Turns out the ‘Church of the Nativity’ Jeopardy Clue Was Never Meant to Air

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As I posted the other day, the Church of the Nativity Jeopardy clue and answer has caused the Israel-haters to implode, with Code Pink even launching a petition (compare to actual atrocities they have not launched a petition about).

It turns out that clue was never meant to air (hat tip: Matthew)

In the process of taping this clue, “BUILT IN THE 300s A.D., THE CHURCH OF THE NATIVITY” we became aware that the clue was flawed as written and that determining an acceptable response would be problematic. In accordance with our rules and in the interest of fairness, we voided the clue and threw it out. We restored Katie’s and Jack’s scores to what they were prior to the clue.  The outcome of the game was not affected. We then continued the game with this replacement clue.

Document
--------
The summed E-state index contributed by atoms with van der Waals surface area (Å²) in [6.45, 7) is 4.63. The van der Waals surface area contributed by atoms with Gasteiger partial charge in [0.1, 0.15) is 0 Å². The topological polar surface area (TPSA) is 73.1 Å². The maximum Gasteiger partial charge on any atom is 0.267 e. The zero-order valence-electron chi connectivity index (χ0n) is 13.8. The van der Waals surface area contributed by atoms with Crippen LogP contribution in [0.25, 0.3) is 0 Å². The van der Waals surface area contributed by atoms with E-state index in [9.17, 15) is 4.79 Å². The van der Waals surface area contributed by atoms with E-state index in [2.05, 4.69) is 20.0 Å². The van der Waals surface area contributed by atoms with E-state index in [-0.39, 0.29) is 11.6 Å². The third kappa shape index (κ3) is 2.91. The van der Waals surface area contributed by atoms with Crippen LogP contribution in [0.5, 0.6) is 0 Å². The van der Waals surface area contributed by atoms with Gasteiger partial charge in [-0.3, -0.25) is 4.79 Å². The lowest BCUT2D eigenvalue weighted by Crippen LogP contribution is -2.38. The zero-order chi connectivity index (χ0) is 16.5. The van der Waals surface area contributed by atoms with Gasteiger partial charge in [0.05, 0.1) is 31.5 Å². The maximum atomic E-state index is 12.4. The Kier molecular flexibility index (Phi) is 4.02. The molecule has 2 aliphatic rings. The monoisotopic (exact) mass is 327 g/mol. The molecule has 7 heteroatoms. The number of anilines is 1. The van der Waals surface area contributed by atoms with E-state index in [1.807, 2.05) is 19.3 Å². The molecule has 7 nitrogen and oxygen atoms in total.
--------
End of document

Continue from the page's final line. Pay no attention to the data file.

Unfortunately, through human error in post-production, the uncorrected version of the game was broadcast. We regret the error and we will make every effort to ensure this never happens again.

I have no problem with Jeopardy redoing the question because the clue was problematic. According to international law, Bethlehem is not part of Israel since we did not annex it. And it is not part of ‘Palestine’ because what is Palestine? There has certainly never been a country of this name.



What I do have a problem with is the conduct of contestant Katie Needle, who as I mentioned in my previous post on the subject, is a rabid Israel hater whose response to tweets expressing anger at Jeopardy for the aired clue and answer was this:

I assume she would have also been aware of the Code Pink petition.

Why didn’t she say anything, given she knew about the redo and the fact the Church of the Nativity clue was scrapped and never influenced the final result? I suspect she wanted as much controversy to be generated, in order to advance her anti-Israel agenda.

In other words, the same reason the haters are almost never honest and truthful.

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A lawyer by education, David Lange - founder and managing editor of Israellycool - found his calling in advocating for Israel and the Jewish people. He is available for public speaking engagements.